For an hour (while the secretary ate lunch), the desk was manned by a befuddled elderly man who apparently was a volunteer. When asked for the three-page list of private practictitioners that are supposed to provide mental health care for patients, he could find only one page. And when clients phoned and asked to speak to their case managers or doctors, he told them he didn’t know who these employees were. Really, he did more harm than good. On that Tuesday the doctors and psychiatrists informed clients of the changed situation and advised them to make the transition to private practice as soon as possible. They handed out the three-page list. They gave their clients the phone number of a Department of Mental Health employee named Mr. Plummer who would help them choose a new provider, but — and this is crucial — they did not always urge clients to meet with Plummer immediately.

For those who chose to meet with him then and there, Mr. Plummer could be found in a back room office. He was doing his job at several outpatient clinics and this was his day to visit 35 K Street. Naturally he was a stranger to all the clients and knew nothing of their histories. Still, he was a kind and patient man and he helped people pick an agency. Then he phoned a number and another individual spoke to the client while he typed their personal information onto a computer screen and forwarded it to the agency they had picked. In theory the agency would contact that client in a day or two. I cannot stress strongly enough that this man was available at K Street only part time and that he was responsible for hundreds if not thousands of clients. Most clients, instead of meeting with Plummer, wandered off after seeing their doctor or psychiatrist. Before he left, one of them plaintively asked me who I recommended from the three-page list. I worry that these people will not phone Mr. Plummer and will not find a private provider. In that case, in a few weeks they will run out of medication and may become homeless. I saw a tragic story unfolding and I wondered why no one from the Washington Times, Washington Post, or DC Examiner was on hand. Where was the host of TV reporters I see every night? This is a story without any coverage.


DC Schools Budget, What’s In, What’s Out
Jeff Smith,

Mayor Adrian Fenty has submitted his proposed budget for the 2010 Fiscal Year to the City Council. This budget contains over eighty-four million dollars in changes to how DC Public Schools and other education agencies are funded. Because the mayor’s hearings have passed and city council hearings for the agencies impacting public education began March 31 with little or no information for community members to understand what has changed in this year’s proposed budget, DC VOICE has produced “What’s In, What’s Out — A Line Item Look at the Fiscal Year 2010 Budget Changes Affecting Public Education.” This document is intended to shed light on what major changes are occurring in school spending this year, with hope that the mayor and city council will work together to define an acceptable standard for public notice and presentations when it comes to important matters such as school funding. For a full copy of the report, call 986-8535 or click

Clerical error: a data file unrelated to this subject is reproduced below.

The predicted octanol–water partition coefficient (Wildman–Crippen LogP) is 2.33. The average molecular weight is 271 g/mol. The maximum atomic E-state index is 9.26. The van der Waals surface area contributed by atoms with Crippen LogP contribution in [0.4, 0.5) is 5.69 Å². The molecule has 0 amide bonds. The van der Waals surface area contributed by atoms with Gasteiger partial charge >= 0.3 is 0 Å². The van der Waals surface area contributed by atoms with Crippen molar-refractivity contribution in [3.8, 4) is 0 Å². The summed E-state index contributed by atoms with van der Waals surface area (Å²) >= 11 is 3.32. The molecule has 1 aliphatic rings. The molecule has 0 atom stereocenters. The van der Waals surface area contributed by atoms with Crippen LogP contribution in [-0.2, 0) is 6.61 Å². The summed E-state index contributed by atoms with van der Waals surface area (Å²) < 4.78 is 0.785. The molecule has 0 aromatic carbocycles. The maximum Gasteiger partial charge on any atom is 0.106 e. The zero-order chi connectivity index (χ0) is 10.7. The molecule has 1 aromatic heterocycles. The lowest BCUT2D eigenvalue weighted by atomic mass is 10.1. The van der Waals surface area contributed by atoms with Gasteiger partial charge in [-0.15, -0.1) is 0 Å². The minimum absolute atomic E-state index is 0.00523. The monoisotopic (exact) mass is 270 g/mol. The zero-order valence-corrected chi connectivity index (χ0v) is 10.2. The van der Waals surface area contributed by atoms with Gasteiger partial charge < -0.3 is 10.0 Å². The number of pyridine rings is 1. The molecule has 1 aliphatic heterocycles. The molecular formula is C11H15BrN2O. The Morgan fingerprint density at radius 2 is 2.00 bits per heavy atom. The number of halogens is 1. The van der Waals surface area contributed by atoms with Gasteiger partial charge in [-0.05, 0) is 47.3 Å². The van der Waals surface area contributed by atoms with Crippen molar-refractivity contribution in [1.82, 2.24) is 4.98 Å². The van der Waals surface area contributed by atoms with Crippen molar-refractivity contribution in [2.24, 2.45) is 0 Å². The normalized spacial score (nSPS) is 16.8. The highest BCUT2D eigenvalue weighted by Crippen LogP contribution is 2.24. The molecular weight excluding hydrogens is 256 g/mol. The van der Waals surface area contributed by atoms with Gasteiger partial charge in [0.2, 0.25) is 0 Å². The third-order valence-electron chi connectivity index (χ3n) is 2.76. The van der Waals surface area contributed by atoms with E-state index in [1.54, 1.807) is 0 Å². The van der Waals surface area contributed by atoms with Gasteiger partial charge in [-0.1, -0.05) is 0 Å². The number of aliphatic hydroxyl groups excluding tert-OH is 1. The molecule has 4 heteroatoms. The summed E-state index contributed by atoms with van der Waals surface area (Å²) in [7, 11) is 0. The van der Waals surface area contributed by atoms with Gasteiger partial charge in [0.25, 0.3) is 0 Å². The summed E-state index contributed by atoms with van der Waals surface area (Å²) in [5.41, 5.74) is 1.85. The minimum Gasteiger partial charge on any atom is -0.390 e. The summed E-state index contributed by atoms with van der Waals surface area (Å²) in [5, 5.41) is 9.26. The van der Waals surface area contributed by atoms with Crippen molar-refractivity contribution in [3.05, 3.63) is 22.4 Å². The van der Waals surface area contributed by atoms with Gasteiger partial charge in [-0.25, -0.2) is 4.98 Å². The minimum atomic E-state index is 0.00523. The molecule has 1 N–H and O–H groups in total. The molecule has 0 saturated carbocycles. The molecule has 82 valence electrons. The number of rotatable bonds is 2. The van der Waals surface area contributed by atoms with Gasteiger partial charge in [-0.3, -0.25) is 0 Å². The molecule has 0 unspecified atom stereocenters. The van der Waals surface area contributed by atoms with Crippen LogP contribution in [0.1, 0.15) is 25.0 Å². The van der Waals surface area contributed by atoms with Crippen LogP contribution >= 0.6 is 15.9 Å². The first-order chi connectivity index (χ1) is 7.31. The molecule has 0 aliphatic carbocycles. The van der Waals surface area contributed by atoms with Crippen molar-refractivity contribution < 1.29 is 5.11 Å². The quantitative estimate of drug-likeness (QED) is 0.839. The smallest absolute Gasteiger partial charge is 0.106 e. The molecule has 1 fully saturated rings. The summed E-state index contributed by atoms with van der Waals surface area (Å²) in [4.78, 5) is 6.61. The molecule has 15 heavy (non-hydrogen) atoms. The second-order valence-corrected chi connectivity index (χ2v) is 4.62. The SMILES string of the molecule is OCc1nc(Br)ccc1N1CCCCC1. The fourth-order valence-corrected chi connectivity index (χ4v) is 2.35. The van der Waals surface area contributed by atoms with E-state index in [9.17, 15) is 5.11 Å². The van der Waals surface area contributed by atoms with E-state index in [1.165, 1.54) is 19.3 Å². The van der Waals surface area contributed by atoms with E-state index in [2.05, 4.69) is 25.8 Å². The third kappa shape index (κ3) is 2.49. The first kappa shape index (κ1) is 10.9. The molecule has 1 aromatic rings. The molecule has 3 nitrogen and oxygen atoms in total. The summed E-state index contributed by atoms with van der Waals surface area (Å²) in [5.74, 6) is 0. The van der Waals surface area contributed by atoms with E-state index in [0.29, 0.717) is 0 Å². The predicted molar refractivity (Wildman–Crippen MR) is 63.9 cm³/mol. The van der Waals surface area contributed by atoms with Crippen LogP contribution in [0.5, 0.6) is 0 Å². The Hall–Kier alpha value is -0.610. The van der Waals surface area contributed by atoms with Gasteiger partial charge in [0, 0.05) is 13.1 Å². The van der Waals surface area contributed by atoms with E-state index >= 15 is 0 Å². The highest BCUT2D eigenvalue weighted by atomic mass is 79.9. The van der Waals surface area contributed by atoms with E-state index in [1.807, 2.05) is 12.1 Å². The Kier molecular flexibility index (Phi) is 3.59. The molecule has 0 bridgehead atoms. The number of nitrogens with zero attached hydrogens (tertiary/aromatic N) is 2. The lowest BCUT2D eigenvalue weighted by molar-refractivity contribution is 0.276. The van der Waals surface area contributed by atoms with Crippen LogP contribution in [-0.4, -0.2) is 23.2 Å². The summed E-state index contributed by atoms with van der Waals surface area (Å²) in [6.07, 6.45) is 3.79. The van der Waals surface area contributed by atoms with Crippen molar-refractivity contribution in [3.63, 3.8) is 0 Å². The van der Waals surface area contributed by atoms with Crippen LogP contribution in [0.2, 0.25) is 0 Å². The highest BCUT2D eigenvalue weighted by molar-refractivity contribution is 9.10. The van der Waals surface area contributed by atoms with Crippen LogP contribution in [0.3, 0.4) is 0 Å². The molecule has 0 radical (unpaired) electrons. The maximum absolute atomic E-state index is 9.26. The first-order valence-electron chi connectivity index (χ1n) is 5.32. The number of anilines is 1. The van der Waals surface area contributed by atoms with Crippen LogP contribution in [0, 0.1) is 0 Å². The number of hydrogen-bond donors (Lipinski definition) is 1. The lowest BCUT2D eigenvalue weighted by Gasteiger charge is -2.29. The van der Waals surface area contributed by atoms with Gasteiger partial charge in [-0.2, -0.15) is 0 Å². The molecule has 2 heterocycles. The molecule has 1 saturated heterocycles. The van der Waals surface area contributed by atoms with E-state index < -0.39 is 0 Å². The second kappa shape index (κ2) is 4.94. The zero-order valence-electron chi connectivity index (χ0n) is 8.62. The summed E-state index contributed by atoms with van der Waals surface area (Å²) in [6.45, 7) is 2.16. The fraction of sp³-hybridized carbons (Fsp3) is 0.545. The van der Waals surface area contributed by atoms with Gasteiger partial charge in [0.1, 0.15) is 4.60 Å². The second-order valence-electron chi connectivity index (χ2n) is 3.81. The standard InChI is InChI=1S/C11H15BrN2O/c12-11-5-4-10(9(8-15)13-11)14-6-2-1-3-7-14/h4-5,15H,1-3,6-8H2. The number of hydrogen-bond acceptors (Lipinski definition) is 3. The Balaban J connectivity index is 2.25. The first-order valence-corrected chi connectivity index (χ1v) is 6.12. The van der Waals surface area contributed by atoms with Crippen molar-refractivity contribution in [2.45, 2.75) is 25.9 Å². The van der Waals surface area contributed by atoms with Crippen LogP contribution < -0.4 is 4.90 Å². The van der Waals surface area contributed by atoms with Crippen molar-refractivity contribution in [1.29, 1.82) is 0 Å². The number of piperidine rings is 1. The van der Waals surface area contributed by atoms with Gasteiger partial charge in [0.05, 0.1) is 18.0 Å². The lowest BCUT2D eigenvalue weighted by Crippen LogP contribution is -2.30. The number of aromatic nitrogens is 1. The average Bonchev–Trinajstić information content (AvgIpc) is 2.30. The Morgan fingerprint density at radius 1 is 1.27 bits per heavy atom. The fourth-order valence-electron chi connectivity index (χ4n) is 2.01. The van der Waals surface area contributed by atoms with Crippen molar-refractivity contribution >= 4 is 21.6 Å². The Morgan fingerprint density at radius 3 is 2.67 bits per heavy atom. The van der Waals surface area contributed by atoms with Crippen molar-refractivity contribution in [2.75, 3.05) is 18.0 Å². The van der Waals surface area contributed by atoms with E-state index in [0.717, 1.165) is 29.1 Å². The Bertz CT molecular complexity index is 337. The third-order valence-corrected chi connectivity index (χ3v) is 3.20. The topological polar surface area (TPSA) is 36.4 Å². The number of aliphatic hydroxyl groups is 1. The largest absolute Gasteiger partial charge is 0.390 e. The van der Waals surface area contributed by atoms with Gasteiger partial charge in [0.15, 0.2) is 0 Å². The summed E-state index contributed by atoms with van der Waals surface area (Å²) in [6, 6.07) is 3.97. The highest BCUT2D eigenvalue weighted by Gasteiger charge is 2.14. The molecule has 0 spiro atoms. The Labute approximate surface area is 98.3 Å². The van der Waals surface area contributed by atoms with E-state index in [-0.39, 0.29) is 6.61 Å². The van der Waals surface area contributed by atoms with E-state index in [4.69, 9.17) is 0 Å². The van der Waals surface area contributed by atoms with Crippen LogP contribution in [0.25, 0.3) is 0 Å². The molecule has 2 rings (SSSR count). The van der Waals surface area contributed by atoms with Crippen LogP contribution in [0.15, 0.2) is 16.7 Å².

Nationals’ Opening Day Alert
Ed T. Barron, edtb1@macdotcom

For those fans who will attend the Nationals’ opening home game on April 13, be warned that Half Street, SE, the pedestrian walk street to the ballpark from the Navy Yard Metro Station, is closed, as all those old buildings on the west side of Half street are being torn down. Metro riders must walk to the corner of Half Street and N Street, then go west to South Capitol or east to first Street, SE, then south to the ball park. My guess is that Half Street will likely be closed until the end of April.


The Incredible Shrinking Post
Ed T Barron, edtb1@macdotcom

It’s pretty bad when my favorite newspaper, the Washington Post, is becoming smaller than the Northwest Current. With so much less to read I find too much extra time on my hands and might actually have to do some of those chores that have been dormant for so long. It is now so hard to read the compressed funny pages that I have to use some extra strength reading glasses. Are magnifying glasses next. When the Post shrinks to microfilm I’ll give it up and read it on line.


Cost of Living
Tom Sherwood,

It’s warm and fuzzy that the council is giving up its 2010 cost-of-living pay raise. The exact amount of this sacrifice won’t be known until the end of 2009 when it officially will be calculated. But lost in the hand-clapping is that the council members are — are — receiving a pay raise right now of 4.5 percent. That’s the cost-of-living increase calculated based on 2008. The Secretary of the Council told me last week that the actual dollar amount for each council member was being calculated and that it would be retroactive to January 4. The raise will make the council members salaries rise to about $126,000 a year. People can argue about whether that’s too much, too little, or just right.


DC WASA’s Impervious Surface Fee
Clyde Howard,

[Re: “DC WASA’s Impervious Surface Fee, themail, March 30] When you put all your eggs in one basket, you have to watch that basket.


Fee Fee
K. Corbett,

I think DCWASA’S “Impervious Surface Fee” is another example of double dipping!



Empowerment Circle Series, April 3
Parisa Norouzi,

Land Rights and HIV/AIDs Prevention in Thailand with special visiting guests, Thai organizers Ms. Pintong Lekam, Thai HIV-AIDS community organizer; and Mr. Kovit Boonjear, Thai land rights community organizer. Friday, April 3, 6:30-8:30 p.m., at Charles Sumner School, 1201 17th Street, NW (17th and M Streets). Accessible location; light refreshments.